Mark Fleischmann

Sort By: Post Date | Title | Publish Date
Mark Fleischmann  |  Oct 17, 2006  |  0 comments
Having reported the world's biggest TV, I might as well tell you about the smallest one operating at full 1080 by 1920 resolution. This Sanyo Epson prototype LCD is 7.1 inches and is designed for low power consumption. Who knows, you might see it on some enlarged iPod someday, though this is just irresponsible speculation on my part. The press release says Sanyo Epson has its eye on DTV broadcasting and mobile devices, especially One Seg, a just-debuted Japanese service that lets DTV be viewed on the move. The LCD has resolution of 310 pixels per inch, 180-degree viewing angle, and covers more than 100 percent of the NTSC color gamut (ATSC is not mentioned).
Mark Fleischmann  |  Apr 23, 2010  |  0 comments
Want more high-def choices on satellite? Both of the major satellite TV providers are adding HD channels, and DirecTV's 3D roster is now up to four channels.
Mark Fleischmann  |  Feb 23, 2009  |  0 comments
A member of Congress is pushing for satellite video services to carry all local channels in all markets.
Mark Fleischmann  |  Feb 01, 2010  |  0 comments
A Massachusetts tax on satellite TV service has drawn legal fire from the two major satellite operators.
Mark Fleischmann  |  Sep 18, 2007  |  0 comments
Until now concerns over the transition to digital television, scheduled for 2009, have centered on broadcast-dependent viewers. But satellite viewers may be in for trouble too.
Mark Fleischmann  |  Mar 24, 2008  |  0 comments
Local stations suffered a setback in the transition to digital television last week when the Federal Communications Commission ruled that satellite providers needn't carry local signals in HD till 2013.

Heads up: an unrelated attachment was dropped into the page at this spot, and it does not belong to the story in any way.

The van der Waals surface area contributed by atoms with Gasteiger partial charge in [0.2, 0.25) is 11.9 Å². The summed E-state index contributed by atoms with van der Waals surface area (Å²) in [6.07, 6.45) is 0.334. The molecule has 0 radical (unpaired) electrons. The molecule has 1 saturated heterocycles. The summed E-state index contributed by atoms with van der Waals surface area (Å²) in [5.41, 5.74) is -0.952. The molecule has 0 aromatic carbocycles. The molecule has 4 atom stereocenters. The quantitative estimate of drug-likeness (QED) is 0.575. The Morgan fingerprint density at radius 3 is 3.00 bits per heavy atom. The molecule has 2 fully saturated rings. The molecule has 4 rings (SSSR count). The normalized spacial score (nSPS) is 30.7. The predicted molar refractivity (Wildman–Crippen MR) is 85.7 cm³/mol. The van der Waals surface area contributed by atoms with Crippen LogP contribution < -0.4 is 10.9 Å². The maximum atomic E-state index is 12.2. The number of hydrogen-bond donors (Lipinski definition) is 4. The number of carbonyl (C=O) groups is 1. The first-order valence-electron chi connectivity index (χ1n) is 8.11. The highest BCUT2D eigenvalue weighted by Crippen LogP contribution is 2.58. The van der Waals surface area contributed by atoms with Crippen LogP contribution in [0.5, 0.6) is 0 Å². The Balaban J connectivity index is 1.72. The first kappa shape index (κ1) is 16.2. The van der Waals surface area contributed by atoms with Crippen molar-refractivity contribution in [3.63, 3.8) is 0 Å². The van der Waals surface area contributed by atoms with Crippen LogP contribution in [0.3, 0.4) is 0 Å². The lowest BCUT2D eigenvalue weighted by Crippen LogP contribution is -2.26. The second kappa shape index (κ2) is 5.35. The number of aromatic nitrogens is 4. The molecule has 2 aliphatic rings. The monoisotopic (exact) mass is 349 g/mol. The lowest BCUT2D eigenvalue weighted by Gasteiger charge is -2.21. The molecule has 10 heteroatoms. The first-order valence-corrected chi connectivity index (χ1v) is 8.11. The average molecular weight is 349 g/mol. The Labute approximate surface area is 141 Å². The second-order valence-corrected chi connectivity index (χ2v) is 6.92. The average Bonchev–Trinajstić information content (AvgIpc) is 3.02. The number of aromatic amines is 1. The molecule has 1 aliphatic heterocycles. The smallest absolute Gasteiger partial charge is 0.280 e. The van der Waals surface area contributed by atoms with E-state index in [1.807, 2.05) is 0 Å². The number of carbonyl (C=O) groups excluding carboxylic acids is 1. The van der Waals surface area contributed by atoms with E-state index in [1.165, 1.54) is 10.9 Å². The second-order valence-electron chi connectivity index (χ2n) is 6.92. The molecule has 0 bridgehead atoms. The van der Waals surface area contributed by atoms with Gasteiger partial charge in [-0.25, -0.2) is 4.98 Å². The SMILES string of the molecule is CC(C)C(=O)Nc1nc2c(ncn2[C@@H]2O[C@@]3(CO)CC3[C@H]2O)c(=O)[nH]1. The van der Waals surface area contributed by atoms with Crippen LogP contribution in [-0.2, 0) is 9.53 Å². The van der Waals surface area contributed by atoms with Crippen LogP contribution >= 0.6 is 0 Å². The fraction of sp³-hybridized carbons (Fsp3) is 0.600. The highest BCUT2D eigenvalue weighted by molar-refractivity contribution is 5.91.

Mark Fleischmann  |  Aug 05, 2008  |  0 comments
Both DirecTV and the Dish Network announced last week that they would offer viewers more HD channels. Dish also announced it would do video on demand in 1080p.
Mark Fleischmann  |  Feb 20, 2007  |  0 comments
What's interesting about the proposed merger of the XM and Sirius satellite radio operations is that their licenses, issued by the Federal Communications Commission, specifically prohibit one company from owning both networks. A press release lists benefits of the monopoly as more program choices, advanced tech innovation, enhanced hardware offerings for OEM and retail partners, better financial performance, and more competitiveness. Some of these claims are more credible than others. Will combining the two result in more choices for listeners--or will overlapping programs eventually be cut? How exactly will the removal of competition spur technology? And the big question, of course: Will the FCC provide conclusive proof of incompetence and/or corruption by saying yes to a monopoly and destroying competition in satellite radio?
Mark Fleischmann  |  Jun 06, 2014  |  11 comments
The AV receiver is such a feature-rich beast that it's hard to believe designers would ever dispense with a single feature. As the category has grown, features have just piled up, and generally manufacturers prefer adding them to subtracting them. But slowly, stealthily, a few features are vanishing from the spec sheet and the back panel. It had to happen eventually. Every feature costs money for parts or licensing. Either prices have to go up, sound quality has to suffer, or some old features must go gentle into that good night. That last alternative seems like the least of all possible evils.

Mark Fleischmann  |  Nov 12, 2007  |  0 comments
Both Toshiba and Hitachi have announced they're dumping their rear-projecction TVs. If new figures are anything to go by, they may soon have company.

Pages

X